The space rock that carved Meteor Crater in Arizona hit the planet much more slowly than astronomers once figured, but still 10 times faster than a rifle bullet.
The new analysis, announced today, explains why there’s a lot less melted rock in the crater than expected. The mystery has dogged researchers for years.
The big hole in the ground—570 feet deep and 4,100 feet (1.25 kilometers) across—was blown into existence 50,000 years ago by an asteroid roughly 130 feet (40 meters) wide.
Previous calculations had the rock slamming into the ground at no less than 34,000 mph (15 km/sec), based in part on the expected speeds of large meteors in relation to Earth. Such an impact ought to have generated more melted rock in and around the crater than what’s been found.
A new computer model, reported in the March 10 issue of the journal Nature, shows the incoming object would have slowed considerably during its plunge through the atmosphere, part of it breaking into a pancake-shaped cloud of iron fragments prior to impact.
About half the original 300,000-ton bulk remained intact, smacking the planet at about 26,800 mph (12 km/sec), said the study’s lead researcher, Jay Melosh of the University of Arizona.
Meteor Crater, a popular tourist destination, was the first scar on Earth confirmed to have been gouged by a rocky visitor from beyond.
“It’s probably the most studied impact crater on Earth,” Melosh said. “We were astonished to discover something entirely unexpected about how it formed.”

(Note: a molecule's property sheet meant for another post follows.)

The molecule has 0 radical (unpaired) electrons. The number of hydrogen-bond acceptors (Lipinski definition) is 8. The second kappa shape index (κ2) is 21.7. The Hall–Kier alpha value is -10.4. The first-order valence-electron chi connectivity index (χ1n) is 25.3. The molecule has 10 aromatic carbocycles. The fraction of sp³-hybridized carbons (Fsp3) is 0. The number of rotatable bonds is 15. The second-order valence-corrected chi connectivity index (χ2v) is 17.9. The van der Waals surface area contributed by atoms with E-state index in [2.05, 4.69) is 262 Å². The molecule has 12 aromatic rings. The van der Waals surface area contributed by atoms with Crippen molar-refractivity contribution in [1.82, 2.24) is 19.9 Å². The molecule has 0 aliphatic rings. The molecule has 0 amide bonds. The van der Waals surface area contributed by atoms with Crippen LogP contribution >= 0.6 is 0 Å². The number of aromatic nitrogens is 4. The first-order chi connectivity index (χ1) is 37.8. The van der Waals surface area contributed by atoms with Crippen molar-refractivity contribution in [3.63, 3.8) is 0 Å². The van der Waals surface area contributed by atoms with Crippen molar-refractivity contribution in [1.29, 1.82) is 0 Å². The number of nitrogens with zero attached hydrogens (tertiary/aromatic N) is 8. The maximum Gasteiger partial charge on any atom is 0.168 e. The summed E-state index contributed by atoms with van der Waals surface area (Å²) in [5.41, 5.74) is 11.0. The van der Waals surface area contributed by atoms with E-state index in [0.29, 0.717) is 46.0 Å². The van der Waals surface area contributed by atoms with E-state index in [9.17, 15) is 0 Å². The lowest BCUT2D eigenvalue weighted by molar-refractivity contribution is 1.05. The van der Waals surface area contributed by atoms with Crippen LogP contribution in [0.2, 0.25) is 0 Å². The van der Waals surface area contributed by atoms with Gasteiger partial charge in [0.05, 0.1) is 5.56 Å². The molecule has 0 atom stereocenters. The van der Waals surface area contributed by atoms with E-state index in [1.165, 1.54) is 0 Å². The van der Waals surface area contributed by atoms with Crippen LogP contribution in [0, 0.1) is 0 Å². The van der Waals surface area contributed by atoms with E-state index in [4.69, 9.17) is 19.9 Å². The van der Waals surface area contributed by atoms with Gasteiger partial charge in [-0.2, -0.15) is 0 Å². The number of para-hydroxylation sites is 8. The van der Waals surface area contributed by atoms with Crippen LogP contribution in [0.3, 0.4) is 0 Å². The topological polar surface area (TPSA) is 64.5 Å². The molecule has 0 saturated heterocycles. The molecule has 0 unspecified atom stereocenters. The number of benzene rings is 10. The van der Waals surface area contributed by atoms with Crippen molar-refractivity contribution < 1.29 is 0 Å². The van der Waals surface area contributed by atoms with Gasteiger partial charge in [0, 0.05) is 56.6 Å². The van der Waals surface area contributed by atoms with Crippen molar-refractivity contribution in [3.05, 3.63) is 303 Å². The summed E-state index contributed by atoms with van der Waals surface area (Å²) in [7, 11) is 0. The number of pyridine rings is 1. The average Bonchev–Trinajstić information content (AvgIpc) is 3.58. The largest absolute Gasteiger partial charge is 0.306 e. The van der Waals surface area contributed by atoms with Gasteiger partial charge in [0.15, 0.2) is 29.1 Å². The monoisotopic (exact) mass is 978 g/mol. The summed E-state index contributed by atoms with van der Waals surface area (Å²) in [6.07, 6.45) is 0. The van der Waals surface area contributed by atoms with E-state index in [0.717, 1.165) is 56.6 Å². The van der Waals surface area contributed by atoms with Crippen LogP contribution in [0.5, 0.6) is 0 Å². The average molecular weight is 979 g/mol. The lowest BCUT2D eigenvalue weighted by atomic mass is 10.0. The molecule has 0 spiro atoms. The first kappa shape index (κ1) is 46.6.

The modeling is based in part on investigations decades ago by Daniel Barringer, whose name is officially associated with the crater. Barringer and others found chunks of the iron space rock weighing from a pound up to 1,000 pounds in a 6-mile-diameter circle around the crater. The new work also draws from an improved understanding of how Earth’s atmosphere cushions extraterrestrial blows.
In 1908, a good-sized asteroid—more stony in nature—exploded above the surface of Siberia, flatting hundreds of miles of forest but leaving almost no extraterrestrial trace. During the satellite era, scientists have monitored car-sized space rocks routinely exploding in the air.
“Earth’s atmosphere is an effective but selective screen that prevents smaller meteoroids from hitting Earth’s surface,” Melosh explained.
The effect of screaming through the air, even for an iron-heavy meteorite like the one that struck Arizona, is a lot like hitting a wall, Melosh said. And many space rocks are already cracked before they arrive, scientists believe.
“Even though iron is very strong, the meteorite had probably been cracked from collisions in space,” Melosh said. “The weakened pieces began to come apart and shower down from about 8.5 miles (14 kilometers) high. And as they came apart, atmospheric drag slowed them down, increasing the forces that crushed them so that they crumbled and slowed more.”
The results evolved out of a project in which Melosh and colleagues developed a “Catastrophe Calculator” that predicts the effects of asteroids of varying size and composition striking any given location on the planet.
Original article: http://goo.gl/aVwRZx
Forty-nine thousand years ago, a large 30 to 50 meter diameter iron asteroid impacted the Colorado Plateau in northern Arizona. The resulting massive explosion excavated 175 million tons of rock, forming a crater nearly a mile wide and 570 feet deep. While the Meteor Crater* impact event was too small to cause global environmental effects, its regional damage would have been significant.